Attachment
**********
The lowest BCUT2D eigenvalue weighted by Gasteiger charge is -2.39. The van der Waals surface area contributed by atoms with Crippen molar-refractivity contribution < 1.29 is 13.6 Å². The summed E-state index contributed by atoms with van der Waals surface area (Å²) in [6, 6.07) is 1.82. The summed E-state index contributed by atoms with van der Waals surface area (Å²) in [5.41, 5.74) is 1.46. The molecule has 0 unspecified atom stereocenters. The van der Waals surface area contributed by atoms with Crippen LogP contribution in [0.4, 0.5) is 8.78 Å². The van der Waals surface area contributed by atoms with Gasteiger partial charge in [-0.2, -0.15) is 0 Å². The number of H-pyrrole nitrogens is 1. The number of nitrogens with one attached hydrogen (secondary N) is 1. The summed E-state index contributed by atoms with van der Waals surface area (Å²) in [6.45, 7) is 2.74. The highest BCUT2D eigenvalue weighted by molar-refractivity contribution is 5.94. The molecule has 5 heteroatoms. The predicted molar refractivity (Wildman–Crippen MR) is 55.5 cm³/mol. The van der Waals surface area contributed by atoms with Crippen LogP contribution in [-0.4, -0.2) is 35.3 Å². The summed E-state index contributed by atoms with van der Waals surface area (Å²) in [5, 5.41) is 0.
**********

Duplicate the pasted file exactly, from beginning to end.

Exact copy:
The lowest BCUT2D eigenvalue weighted by Gasteiger charge is -2.39. The van der Waals surface area contributed by atoms with Crippen molar-refractivity contribution < 1.29 is 13.6 Å². The summed E-state index contributed by atoms with van der Waals surface area (Å²) in [6, 6.07) is 1.82. The summed E-state index contributed by atoms with van der Waals surface area (Å²) in [5.41, 5.74) is 1.46. The molecule has 0 unspecified atom stereocenters. The van der Waals surface area contributed by atoms with Crippen LogP contribution in [0.4, 0.5) is 8.78 Å². The van der Waals surface area contributed by atoms with Gasteiger partial charge in [-0.2, -0.15) is 0 Å². The number of H-pyrrole nitrogens is 1. The number of nitrogens with one attached hydrogen (secondary N) is 1. The summed E-state index contributed by atoms with van der Waals surface area (Å²) in [6.45, 7) is 2.74. The highest BCUT2D eigenvalue weighted by molar-refractivity contribution is 5.94. The molecule has 5 heteroatoms. The predicted molar refractivity (Wildman–Crippen MR) is 55.5 cm³/mol. The van der Waals surface area contributed by atoms with Crippen LogP contribution in [-0.4, -0.2) is 35.3 Å². The summed E-state index contributed by atoms with van der Waals surface area (Å²) in [5, 5.41) is 0.